15. parking cars and pumping gas



On a whim, I sent you a recipe for cauliflower and fennel in a coconut curry sauce; you diligently shopped for the ingredients and prepared a perfect meal. Tonight it was turnip and green beans, grated carrot and chicken with turmeric over which your mother voiced her enthusiastic approval. I am not trying to win her over, but she is under the mistaken impression that these recipes are for her, and so she is slowly beginning to like me.

I wake up early; there are so many things I still need to understand. We’ve been playing the game of where-were-you-when: where was I when you were in Athens? In Saudi Arabia? In Paris? When you returned to New York, I was checking coats uptown, waiting to hear whether or not I would be moving to Berlin to do graduate work, waiting to hear my fate. It’s not impossible that you had lunch there one day, a small midtown restaurant for the martini lunch crowd consisting almost exclusively of men in suits. They’d arrive in a bluster of back-patting joviality and hand over their coats, which had cost them the equivalent of six months’ rent on my railroad apartment; they’d inquire after the book I was reading, and sometimes, rarely, there would be a glint of recognition in someone’s eye, something beyond a patronizing expression of approval or amused surprise that a young thing like me could be tackling the likes of Dostoyevsky—some sign of recognition, of yearning.

I used to freeze in that booth because it was next to the outside entrance, separated from the restaurant by a swinging door. After my shift was over, I was allowed to come inside and eat a meal. I remember a waitress there, a woman several years older than myself; she had been an aspiring actress, like all the girls who worked there, but then she’d gotten pregnant and had the child, a little girl, strange that I’ve forgotten their names, but I still remember visiting them somewhere in an apartment tower on the upper West Side, still remember the tiny bed with the frilly pink bedspread and my friend explaining that she’d changed, saw everything differently now that she had someone to take care of. She’d found new meaning in life, no longer needed to chase after the next role, and she pitied the girls at the restaurant checking their make-up every fifteen minutes and striking poses for the customers in the hopes of making an impression on a director or producer. While I could sympathize, I wasn’t ready to give up yet; I was just starting out, I had places to go, languages to learn, paintings to paint. The other waitresses treated her like an outsider, although she wasn’t yet thirty. Weeks turn into years / how quick they pass / and all the stars that never were / are parking cars and pumping gas: when I hear this song I think of her. Time was a currency in this business, and you had to be quick: auditions and dance lessons and photo sessions for promotion shots, it all cost money, and more than once I saw them run after a departing group of men too drunk to remember to leave a tip. Was there something wrong with the service, the worried girls would inquire tactfully, waiting for the men’s glazed eyes to focus in realization. And when they did, it wasn’t embarrassment they revealed, but a kind of fatherly indulgence: of course, of course, they’d say as they pulled out their wallets, there you are, Sweetheart, this is for you, and they’d press a crisp bill in her hand and close her fingers over it and hover several inches too close with both hands clasped over hers, and she would smile brightly, hoping it was a twenty.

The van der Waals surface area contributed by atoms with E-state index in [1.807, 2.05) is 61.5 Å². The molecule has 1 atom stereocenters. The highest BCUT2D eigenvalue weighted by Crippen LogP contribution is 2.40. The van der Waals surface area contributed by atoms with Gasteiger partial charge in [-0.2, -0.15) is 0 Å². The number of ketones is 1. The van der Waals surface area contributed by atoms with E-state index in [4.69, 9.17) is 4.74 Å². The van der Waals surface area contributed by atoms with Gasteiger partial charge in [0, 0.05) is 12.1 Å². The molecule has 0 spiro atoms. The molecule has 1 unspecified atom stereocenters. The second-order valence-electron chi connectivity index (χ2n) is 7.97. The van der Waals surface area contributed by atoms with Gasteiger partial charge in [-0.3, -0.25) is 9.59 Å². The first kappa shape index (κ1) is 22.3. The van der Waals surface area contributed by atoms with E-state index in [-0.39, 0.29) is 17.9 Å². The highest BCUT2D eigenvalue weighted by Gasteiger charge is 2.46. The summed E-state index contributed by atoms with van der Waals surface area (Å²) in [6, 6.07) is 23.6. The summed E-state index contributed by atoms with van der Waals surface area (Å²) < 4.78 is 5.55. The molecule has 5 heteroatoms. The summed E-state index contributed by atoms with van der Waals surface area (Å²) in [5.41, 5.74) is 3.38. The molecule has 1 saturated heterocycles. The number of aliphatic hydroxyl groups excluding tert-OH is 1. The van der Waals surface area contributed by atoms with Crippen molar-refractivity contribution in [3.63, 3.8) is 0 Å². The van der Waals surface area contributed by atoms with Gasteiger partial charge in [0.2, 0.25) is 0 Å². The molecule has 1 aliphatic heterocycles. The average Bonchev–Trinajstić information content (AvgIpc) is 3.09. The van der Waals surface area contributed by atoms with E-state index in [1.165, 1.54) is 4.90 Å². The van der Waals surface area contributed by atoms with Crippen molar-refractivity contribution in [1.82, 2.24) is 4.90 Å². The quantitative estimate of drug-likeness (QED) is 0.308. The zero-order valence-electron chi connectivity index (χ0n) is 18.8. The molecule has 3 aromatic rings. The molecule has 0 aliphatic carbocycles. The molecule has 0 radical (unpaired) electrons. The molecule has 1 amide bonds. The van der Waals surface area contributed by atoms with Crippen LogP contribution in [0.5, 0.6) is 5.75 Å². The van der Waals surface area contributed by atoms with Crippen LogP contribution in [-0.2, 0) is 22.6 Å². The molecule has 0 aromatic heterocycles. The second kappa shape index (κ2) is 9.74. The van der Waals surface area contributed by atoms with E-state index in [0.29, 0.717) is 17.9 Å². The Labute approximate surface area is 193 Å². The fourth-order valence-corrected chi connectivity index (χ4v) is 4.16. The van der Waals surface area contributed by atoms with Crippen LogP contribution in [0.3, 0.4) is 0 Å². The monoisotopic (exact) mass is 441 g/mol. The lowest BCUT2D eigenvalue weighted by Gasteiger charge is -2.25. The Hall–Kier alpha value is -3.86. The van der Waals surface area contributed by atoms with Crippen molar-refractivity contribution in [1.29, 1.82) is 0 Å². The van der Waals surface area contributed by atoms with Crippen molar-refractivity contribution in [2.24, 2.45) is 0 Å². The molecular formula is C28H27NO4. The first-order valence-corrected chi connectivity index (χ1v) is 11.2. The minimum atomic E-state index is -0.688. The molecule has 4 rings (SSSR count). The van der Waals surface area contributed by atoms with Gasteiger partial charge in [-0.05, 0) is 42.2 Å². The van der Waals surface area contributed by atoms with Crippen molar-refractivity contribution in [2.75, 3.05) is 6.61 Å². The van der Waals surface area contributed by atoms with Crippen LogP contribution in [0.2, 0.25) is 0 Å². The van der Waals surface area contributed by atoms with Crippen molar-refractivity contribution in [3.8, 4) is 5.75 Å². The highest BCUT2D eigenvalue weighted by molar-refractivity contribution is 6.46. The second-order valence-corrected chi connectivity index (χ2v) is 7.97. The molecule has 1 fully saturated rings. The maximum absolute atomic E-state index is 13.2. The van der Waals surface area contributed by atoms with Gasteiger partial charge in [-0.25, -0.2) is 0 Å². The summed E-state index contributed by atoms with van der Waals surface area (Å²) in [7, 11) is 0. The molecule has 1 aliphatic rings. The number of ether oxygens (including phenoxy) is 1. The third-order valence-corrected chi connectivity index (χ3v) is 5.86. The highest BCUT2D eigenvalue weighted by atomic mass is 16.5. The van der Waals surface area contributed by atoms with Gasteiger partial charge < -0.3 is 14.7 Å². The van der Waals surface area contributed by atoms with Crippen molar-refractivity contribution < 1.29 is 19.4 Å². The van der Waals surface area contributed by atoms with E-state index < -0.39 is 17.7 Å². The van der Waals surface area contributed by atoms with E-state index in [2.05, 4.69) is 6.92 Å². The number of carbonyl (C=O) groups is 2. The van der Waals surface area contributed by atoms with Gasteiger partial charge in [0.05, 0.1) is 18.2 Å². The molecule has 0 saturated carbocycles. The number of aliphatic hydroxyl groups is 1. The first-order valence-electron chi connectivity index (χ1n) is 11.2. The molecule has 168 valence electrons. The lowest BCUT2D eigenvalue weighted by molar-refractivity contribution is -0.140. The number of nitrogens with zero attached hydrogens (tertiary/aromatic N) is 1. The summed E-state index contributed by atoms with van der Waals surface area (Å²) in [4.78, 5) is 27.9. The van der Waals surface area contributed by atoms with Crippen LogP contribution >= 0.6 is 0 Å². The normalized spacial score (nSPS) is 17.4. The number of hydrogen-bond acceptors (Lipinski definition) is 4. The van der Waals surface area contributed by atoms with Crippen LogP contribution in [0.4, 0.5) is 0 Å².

I’d always found the act of accepting cash—of holding out your hand to have someone else place money in it—to be unbearably vulgar. I imagine myself standing in that coat check booth, with a little basket of dollar bills resting on a shelf below the dividing wall. I imagine you coming in with someone, in the middle of a conversation, perhaps; I imagine myself slipping a bookmark into a dog-eared paperback and taking your coats. There is no way for us to recognize each other, our trajectories are still too far apart, yet we will smile and then, for a moment, our eyes will lock, and all at once there will be that invisible tunnel between us that shuts everything else out, and the person accompanying you will hold the door open and chuckle, because he will think you’re flirting with the coat check girl, but it won’t be flirting, it will be something else entirely: it will be the look of someone who understands in some distant part of his disembodied consciousness that he is looking into the eyes of a woman whom, twenty-nine years and countless appointments and disappointments later, he is destined to meet again.

  1. Angela Schowengerdt said:

    It’s selfish really. If I can imagine the “happily ever after” I won’t be fated to sadness for “A”. What can I say? I’m a sucker for a happy ending.

  2. Angela Schowengerdt said:

    I am taken by your incredible writing. I find myself wanting the next chapter while, simultaneously, preferring to imagine my own.

    • That’s quite nice, actually, because in that way you are making it your own. Thank you for writing.

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